These past three years battling cancer have been difficult; but they have also been three of the best years of my life. Though my body was struggling to survive, my heart was constantly overwhelmed by the love and support of friends, family and complete strangers. I have never felt so connected to a community of kindness and selfless love. The faith of those around me held me up when I was weak and gave me the strength I needed to fight for my life.
This experience has taught me to be a kinder, more generous person with my heart, with my resources and with my prayers. I feel incredibly blessed by the community that has stood with me and by my family, who were there for me – and still are – in every moment of this battle. I am grateful to my husband, Scott, who didn’t run away when things got tough, but stayed by my side, proposed to me when I was completely bald, and then married me. Through the entire experience, he always made me feel like things were normal, which is near impossible when you’re connected to a bunch of IV meds or trying to deal with a tumor that starts bleeding profusely all over the bathroom floor. He cleaned up all the blood like it was no big deal.
Being a cancer survivor is weird. The last three years of treatment have left their scars. I’ve got permanent bald spots, I lost a portion of my hearing and now wear hearing aids; I’ve got scarring from the original melanoma and from one of the subcutaneous tumors. I have degeneration in my bones – and a tumor in one of my bones and now have to take a shot every month to keep my bones strong enough in case the tumor returns and grows. I still get fatigued and nauseated. I’ve had to build back my muscles and strength – I was down to just over 100lbs and could barely walk up stairs. I had to leave my job. I have neuropathy and chemo brain – which makes it hard to remember certain things. So these are some of my scars, reminders of this battle. This is what cancer has taken from me. But what it hasn’t taken is my life.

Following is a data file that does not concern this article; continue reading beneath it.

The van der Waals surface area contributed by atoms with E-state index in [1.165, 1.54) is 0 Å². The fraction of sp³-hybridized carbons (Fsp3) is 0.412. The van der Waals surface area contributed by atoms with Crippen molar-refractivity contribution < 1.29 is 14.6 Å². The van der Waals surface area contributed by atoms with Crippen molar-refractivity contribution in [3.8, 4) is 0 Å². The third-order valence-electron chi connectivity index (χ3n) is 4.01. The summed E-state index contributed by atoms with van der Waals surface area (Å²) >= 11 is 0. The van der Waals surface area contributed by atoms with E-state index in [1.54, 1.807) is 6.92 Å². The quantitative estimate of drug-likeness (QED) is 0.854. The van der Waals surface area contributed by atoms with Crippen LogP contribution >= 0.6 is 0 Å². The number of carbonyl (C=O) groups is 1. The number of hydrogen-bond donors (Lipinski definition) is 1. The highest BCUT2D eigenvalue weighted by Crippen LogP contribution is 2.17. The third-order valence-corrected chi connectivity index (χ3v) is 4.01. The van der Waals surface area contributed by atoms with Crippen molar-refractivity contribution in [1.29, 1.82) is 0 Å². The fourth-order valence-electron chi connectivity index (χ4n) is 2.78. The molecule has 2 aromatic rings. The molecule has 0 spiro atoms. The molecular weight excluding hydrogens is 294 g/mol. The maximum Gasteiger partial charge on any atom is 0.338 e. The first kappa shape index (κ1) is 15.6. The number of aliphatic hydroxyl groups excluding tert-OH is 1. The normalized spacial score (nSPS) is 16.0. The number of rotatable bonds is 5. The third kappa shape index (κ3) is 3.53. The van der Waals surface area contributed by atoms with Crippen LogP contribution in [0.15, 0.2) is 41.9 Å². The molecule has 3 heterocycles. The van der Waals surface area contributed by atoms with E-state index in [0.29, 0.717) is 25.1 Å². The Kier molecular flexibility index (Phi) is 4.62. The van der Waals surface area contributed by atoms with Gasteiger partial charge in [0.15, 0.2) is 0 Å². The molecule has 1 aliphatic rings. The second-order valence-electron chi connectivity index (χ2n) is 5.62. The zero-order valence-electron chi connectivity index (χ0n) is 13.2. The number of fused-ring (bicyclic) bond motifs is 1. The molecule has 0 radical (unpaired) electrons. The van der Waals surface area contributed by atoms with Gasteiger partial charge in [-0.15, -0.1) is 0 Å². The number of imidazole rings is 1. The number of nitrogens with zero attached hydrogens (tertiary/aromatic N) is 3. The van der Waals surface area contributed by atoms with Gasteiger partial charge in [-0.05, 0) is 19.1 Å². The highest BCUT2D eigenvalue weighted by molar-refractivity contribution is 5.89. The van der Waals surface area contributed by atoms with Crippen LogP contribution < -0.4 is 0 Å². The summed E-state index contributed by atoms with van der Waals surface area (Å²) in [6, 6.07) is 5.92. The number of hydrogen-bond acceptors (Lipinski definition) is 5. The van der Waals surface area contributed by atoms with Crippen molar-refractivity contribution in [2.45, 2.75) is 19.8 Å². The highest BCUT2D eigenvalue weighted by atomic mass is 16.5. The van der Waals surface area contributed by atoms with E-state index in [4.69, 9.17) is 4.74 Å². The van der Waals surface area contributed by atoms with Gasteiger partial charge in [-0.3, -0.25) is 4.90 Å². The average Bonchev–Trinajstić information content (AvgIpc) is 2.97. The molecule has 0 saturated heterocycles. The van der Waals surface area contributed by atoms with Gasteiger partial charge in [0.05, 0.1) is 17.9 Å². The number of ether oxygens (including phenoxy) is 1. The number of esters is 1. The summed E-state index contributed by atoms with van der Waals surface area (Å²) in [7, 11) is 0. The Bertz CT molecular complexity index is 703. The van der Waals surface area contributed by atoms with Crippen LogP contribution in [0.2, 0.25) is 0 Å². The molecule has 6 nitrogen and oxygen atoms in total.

All of these scars are a reminder of what I have survived. Before I started Bio-Chemotherapy, I had over 20 tumors in my body and 50 tumors in my brain. Six Months later, many of the tumors had shrunk or completely disappeared. A year later and I have one tiny, unchanging spot near my lung and one tiny, unchanging spot in my brain (that may even just be scar tissue).
My scars remind me that I’ve experienced a miracle; that I’ve experienced God’s grace and the power of his people praying. They are my memento mori, a reminder that life is precious. They remind me not to despair, but to always hope. As much as cancer has taken from me, it does not compare to what I’ve gained: strength, compassion, hope, peace, kindness and faith. I have experienced a true community of believers – a spiritual house of living stones, a holy priesthood, offering spiritual sacrifices acceptable to God through Jesus Christ (1 Peter 2:4-5). Thank you for your prayers, support and encouragement. Though I am not yet totally cancer-free, I have peace in knowing that my days are numbered by God alone. But, you know…please keep praying.
Lanie Brewster Quinn